foods. Whole Foods mission and objective was to improve the health of the planet and help create new

customers for Whole Foods by creating a gateway experience and WF knew that as they grew at a modest pace

that those same customers would likely become their customers when ever they moved in close proximity to

those customers. Whole foods core growth strategy is to expand via combination of opening its own new stores

and acquiring small, owner managed chains that had capable personnel and were located in desirable markets.

Which had proven to be a difficult objective at first, since many of the owner operated retailers of natural and

organic foods were one store operations and larger store in the 5,000 to 20,000 square foot range was

impossible to find.

Whole Foods changed their strategy to a more measurable goal of driving growth by opening 10 to 15

larger stores in major metropolitan areas which they planned to implement between 2002 to 2006 were proven

to be much viable strategy as indicated in exhibit 5 which shows that they grew from 135 stores to about 276

stores in 2008 including the addition of Wild Oaks one their biggest competitors for $565 million and $135

million in debt and an additional $166 million in cash after selling 35 of the newly acquired stores. Whole

Foods next biggest competitors in the natural and organic foods segment of food retailing were fresh Market,

Trader Joe’s, Sunflower Farmer’s Markets, Fresh & Easy Neighborhood markets and Independent natural

Health Food Grocers. Provided below is a chart outlining strengths of above competitors:

Fresh foods market may be a formidable opponent in the market earning over $350 million in 2007, but

they are still young and assuming that they lack the financial resources and retail merchandising skill to be a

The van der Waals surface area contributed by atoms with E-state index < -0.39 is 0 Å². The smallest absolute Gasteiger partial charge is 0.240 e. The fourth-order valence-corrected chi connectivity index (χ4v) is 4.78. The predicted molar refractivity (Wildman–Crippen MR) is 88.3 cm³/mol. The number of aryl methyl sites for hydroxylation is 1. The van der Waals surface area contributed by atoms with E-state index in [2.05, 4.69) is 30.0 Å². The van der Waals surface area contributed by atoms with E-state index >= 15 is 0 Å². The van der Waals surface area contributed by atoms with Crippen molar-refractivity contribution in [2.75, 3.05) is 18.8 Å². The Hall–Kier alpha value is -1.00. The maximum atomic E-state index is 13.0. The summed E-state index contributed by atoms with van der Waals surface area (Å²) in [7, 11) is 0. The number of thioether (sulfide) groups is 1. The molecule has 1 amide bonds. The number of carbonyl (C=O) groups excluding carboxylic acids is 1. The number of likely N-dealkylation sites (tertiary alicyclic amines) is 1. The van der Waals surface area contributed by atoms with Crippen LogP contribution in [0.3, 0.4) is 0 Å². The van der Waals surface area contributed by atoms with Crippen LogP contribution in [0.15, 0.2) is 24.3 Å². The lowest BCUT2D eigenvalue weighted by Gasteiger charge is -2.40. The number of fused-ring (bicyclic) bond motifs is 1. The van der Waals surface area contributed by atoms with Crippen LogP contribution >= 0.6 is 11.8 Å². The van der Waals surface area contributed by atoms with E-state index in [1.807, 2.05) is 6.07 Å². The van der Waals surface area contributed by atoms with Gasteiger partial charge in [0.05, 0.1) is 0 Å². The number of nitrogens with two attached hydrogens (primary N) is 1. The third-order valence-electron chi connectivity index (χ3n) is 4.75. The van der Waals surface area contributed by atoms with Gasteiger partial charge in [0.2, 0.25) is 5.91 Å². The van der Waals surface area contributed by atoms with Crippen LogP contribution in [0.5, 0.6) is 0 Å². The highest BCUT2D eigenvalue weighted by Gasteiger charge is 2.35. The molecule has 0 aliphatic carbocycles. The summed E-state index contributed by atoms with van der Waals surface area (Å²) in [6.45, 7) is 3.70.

significant threat to whole Foods right now but are currently seeking funding to go public soon . Fresh Markets

size and geographical locations are similar to Whole Foods customer Base near educated and affluent residents.

Their product line and offering are similar with Fresh Market having only a modestly innovative or creative
Competitive Forces and SWOT Analysis 5

layout differentiate themselves natural food stores and traditional supermarkets with superlative service;

attractive fresh produce display and “upscale boutique” items such as pick & pack spices, gourmet coffees,

appealing meats and seafood selections, chocolates, NY cheese cake , H&H Bagels and other special

condiments, wine beer and gift items—but had very high labor cost, sometimes more than average supermarket

because of the benefits package they received was fairly decent and part time employees received benefits

including medical, dental and life insurance directly after hire. Fresh market’s customer service techniques

need improvement in customer engagement, but could be improved through events for customers such as

cooking classes and sponsored fund raising events which they have annually for the children’s Diabetes

foundation; Fresh Foods stores are approximately 18,000 to 22,000 square feet and fit the profile Whole Foods

mentioned earlier for acquisition, partnership or out right purchase. Whole Foods needs to communicate with

them to see if they will be willing to collaborate and work in alliance for healthy and environmental causes.

Exhibit A – competitive comparison chart

Company Sales stores Average Geographic Number of product/service Competitive


2008 store size State/Intnl Employees ranges Differentiation
(billions) (000/sqft 000’s Strategy
*VAS
Whole Foods $6.5 284 45 – 60 36/2 54 Over 30,000 items Public company since
Items sold inkling 500 daily 1992
Fresh Produce seasonal, Growth/ Market
exotic Meat and poultry 150 leadership strategy
Fresh Seafood items. Endless Team leadership
baked goods Restaurants
Prepared foods; 40, .Frozen Cafes
foods, juices; Dried & fresh Ownership of
fruits and spices; 1,200 Beers Distribution centers
and wine brands; Coffees and Ownership of three
tea; body care and nutrition, seafood processing
pet foods. centers
Grocery and household Supply chain
products organic sheets and management program
linen; A floral depart. Import supporting
Private labels/store brand underdeveloped areas
items; Educational products; and countries
seminars on cooking and Community Health
nutrition. Well being

Fresh .350 77 18 – 22 17 7 Meats, seafood, sandwiches, Open air old World


300 fresh produce;40 coffees; European market
Markets a selection of dairy ; bulk design, old fashion
products; cheeses; deli items; sentiment
wine & beer; floral and gift
items and bare line up of
grocery items
Independent 18/.005 14,00 1.1 -6 n/a Narro to mod irately broad Small open format